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Association between a frailty index based on common laboratory tests and QTc prolongation in older adults: the Rugao Longevity and Ageing Study

Authors Ma T, Cai J, Zhu Y, Chu X, Wang Y, Shi G, Wang Z, Yao S, Wang X, Jiang XY

Received 23 August 2017

Accepted for publication 19 February 2018

Published 27 April 2018 Volume 2018:13 Pages 797—804


Checked for plagiarism Yes

Review by Single anonymous peer review

Peer reviewer comments 3

Editor who approved publication: Prof. Dr. Zhi-Ying Wu

Teng Ma,1–3,* Jian Cai,4,* Yin-Sheng Zhu,5 Xue-Feng Chu,5 Yong Wang,5 Guo-Ping Shi,5 Zheng-Dong Wang,5 Shun Yao,1–3 Xiao-Feng Wang,1–3 Xiao-Yan Jiang6–8

1Unit of Epidemiology, Ministry of Education Key Laboratory of Contemporary Anthropology, Fudan University, Shanghai, People’s Republic of China; 2State Key Laboratory of Genetic Engineering, School of Life Sciences, Fudan University, Shanghai, People’s Republic of China; 3National Clinical Research Center for Aging and Medicine (Huashan), Huashan Hospital, Fudan University, Shanghai, People’s Republic of China; 4Department of Neurology, Renji Hospital, Shanghai Jiao Tong University School of Medicine, Shanghai, People’s Republic of China; 5Rugao People’s Hospital, Rugao, Jiangsu, People’s Republic of China; 6Key Laboratory of Arrhythmias of the Ministry of Education of China, Tongji University School of Medicine, Shanghai, People’s Republic of China; 7Department of Pathology and Pathophysiology, Tongji University School of Medicine, Shanghai, People’s Republic of China; 8Institute of Medical Genetics, Tongji University, Shanghai, People’s Republic of China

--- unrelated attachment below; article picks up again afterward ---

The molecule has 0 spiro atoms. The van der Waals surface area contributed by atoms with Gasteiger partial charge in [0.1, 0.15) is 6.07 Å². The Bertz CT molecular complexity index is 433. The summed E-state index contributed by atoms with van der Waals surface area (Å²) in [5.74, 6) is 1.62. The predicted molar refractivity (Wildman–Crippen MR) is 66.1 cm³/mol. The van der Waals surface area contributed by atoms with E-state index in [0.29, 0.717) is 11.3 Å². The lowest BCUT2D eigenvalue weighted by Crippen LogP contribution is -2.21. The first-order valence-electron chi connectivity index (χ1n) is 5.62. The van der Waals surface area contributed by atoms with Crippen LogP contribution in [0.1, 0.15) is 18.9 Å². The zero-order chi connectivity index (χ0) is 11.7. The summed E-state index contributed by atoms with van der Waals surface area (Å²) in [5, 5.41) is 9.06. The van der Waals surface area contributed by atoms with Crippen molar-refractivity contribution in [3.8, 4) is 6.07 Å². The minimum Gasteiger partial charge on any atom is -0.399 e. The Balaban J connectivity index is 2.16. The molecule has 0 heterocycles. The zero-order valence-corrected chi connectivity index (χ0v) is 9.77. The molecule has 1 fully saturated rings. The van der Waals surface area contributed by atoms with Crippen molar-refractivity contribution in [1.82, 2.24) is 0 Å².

*These authors contributed equally to this work

Background: Risk factors for heart rate-corrected QT interval (QTc) proglongation should be explored to stratify high-risk individuals to aid the prevention of incident cardiovascular events and mortality. The diversity of risk factors for QTc prolongation suggests that use of the frailty index (FI), indicating general health deficits, may be an effective approach, especially in the elderly, to identify the risk of QTc prolongation.
Methods: We used the data of 1,780 individuals aged 70–87 years from the Rugao Longevity and Ageing Study (RuLAS), a community-based longitudinal study. The FI was constructed using 20 routine laboratory tests, plus the body mass index and measures of systolic and diastolic blood pressures (FI-Lab).
Results: The mean FI-Lab value was 0.24±0.09. The mean heart rate-corrected QT interval (QTc) was 407±38 ms. The prevalence of QTc prolongation was 5.2% in elderly community populations aged 70–87 years. A higher FI-Lab value was associated with a higher risk for QTc prolongation. Each 10% increase in the FI-Lab value increased the odds ratio (OR) by 33% (OR: 1.33; 95% CI: 1.07–1.64). Compared with the lowest quartile, the top quartile FI-Lab score was associated with a 2.50-fold QTc prolongation risk in elderly individuals (95% CI: 1.21–5.19).
Conclusion: An FI based on routine laboratory data can identify older adults at increased risk for QTc prolongation. The FI approach may therefore be useful for the risk stratification of QTc prolongation.

Keywords: QTc prolongation, frailty, frailty index, Chinese elderly

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